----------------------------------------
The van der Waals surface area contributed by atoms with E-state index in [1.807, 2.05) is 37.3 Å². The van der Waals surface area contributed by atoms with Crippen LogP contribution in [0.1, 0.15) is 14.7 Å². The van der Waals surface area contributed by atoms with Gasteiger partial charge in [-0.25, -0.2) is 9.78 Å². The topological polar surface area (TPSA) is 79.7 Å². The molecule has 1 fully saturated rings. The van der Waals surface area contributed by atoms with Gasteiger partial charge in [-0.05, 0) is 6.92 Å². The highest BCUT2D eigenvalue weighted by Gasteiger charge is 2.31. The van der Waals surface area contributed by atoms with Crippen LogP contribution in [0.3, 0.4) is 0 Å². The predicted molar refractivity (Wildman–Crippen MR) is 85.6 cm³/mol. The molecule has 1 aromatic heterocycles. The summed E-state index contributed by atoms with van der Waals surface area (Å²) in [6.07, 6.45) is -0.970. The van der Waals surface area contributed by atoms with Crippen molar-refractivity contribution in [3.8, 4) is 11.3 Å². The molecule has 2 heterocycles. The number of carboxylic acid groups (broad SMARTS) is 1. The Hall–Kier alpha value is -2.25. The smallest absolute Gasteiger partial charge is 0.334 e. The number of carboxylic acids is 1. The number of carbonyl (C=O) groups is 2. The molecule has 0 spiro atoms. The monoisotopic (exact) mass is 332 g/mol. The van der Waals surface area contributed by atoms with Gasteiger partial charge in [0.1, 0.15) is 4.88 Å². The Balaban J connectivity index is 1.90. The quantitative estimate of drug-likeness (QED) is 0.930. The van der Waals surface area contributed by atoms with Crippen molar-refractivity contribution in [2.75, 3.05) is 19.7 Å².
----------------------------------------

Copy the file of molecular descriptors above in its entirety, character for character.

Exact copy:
The van der Waals surface area contributed by atoms with E-state index in [1.807, 2.05) is 37.3 Å². The van der Waals surface area contributed by atoms with Crippen LogP contribution in [0.1, 0.15) is 14.7 Å². The van der Waals surface area contributed by atoms with Gasteiger partial charge in [-0.25, -0.2) is 9.78 Å². The topological polar surface area (TPSA) is 79.7 Å². The molecule has 1 fully saturated rings. The van der Waals surface area contributed by atoms with Gasteiger partial charge in [-0.05, 0) is 6.92 Å². The highest BCUT2D eigenvalue weighted by Gasteiger charge is 2.31. The van der Waals surface area contributed by atoms with Crippen LogP contribution in [0.3, 0.4) is 0 Å². The predicted molar refractivity (Wildman–Crippen MR) is 85.6 cm³/mol. The molecule has 1 aromatic heterocycles. The summed E-state index contributed by atoms with van der Waals surface area (Å²) in [6.07, 6.45) is -0.970. The van der Waals surface area contributed by atoms with Crippen molar-refractivity contribution in [3.8, 4) is 11.3 Å². The molecule has 2 heterocycles. The number of carboxylic acid groups (broad SMARTS) is 1. The Hall–Kier alpha value is -2.25. The smallest absolute Gasteiger partial charge is 0.334 e. The number of carboxylic acids is 1. The number of carbonyl (C=O) groups is 2. The molecule has 0 spiro atoms. The monoisotopic (exact) mass is 332 g/mol. The van der Waals surface area contributed by atoms with Gasteiger partial charge in [0.1, 0.15) is 4.88 Å². The Balaban J connectivity index is 1.90. The quantitative estimate of drug-likeness (QED) is 0.930. The van der Waals surface area contributed by atoms with Crippen molar-refractivity contribution in [2.75, 3.05) is 19.7 Å².